Intracochlear Pressure Changes due to 2 Electrode Types: An Artificial Model Experiment

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To preserve residual hearing in cochlear implant surgery, the electrode design has been refined, and an atraumatic insertion has become one aspect of cochlear implant research. Previous studies have described the effect of insertion speed and opening of the round window membrane on intracochlear pressure changes. The aim of our current study was to observe intracochlear pressure changes due to different cochlear implant electrodes in an artificial cochlear model with stable surrounding factors.

Study Design

Prospective controlled study.


Tertiary referral center.

Subjects and Methods

The experiments were performed in an artificial cochlear model with a pressure sensor in the apical area. With straight and perimodiolar electrode arrays, 5 insertions with the same insertion speed and 5 insertions over the same time were performed.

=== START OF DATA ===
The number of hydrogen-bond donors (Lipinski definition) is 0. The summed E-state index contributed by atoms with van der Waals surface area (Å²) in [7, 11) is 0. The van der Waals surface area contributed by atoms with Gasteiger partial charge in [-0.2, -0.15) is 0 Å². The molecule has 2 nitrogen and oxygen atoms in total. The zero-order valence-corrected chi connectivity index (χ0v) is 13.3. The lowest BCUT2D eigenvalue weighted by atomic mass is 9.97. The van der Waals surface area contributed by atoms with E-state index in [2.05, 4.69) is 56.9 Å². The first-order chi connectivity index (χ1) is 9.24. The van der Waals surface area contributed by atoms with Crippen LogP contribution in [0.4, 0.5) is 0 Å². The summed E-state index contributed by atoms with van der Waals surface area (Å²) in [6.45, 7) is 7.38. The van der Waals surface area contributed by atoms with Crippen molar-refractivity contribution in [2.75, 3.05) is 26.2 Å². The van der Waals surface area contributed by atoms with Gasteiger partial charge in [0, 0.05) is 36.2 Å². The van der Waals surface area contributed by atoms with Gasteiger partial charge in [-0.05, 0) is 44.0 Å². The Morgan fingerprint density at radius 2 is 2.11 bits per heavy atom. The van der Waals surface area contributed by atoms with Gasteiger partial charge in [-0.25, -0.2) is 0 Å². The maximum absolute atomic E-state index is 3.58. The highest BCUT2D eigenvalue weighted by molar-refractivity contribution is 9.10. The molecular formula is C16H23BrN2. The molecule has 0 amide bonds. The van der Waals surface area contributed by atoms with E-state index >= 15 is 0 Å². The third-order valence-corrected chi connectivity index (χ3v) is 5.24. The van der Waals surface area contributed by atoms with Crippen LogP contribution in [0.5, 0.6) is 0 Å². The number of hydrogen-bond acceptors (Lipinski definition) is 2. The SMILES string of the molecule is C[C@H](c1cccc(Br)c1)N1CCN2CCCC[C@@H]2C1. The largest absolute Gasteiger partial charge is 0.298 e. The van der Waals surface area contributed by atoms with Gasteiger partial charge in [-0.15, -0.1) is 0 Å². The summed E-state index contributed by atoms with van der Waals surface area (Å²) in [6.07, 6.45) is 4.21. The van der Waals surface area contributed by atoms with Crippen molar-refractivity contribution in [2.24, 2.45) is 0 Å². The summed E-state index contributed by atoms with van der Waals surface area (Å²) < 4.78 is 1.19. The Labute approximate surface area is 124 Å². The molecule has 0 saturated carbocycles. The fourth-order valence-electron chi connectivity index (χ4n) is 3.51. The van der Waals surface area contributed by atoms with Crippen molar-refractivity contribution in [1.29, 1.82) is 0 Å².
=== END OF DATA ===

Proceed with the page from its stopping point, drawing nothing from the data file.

With the perimodiolar high-volume electrode, significantly greater intracochlear fluid pressure changes were observed than with the straight electrode. Compared with the straight electrode, the perimodiolar electrode induces significantly higher pressure peaks (1.12 ± 0.15 vs 0.86 ± 0.05 mm Hg, P = .006) and significantly higher amplitudes (0.38 ± 0.07 vs 0.09 ± 0.07 mm Hg, P < .001).


The reliable preservation of residual hearing is an important multifactorial challenge in modern cochlear implant surgery. Insertion speed, handling, and electrode design are known to influence the preservation of residual hearing. In our artificial model experiments, we could prove objectively that the volume of the electrodes has a significant influence on the intracochlear pressure changes during cochlear implantation.

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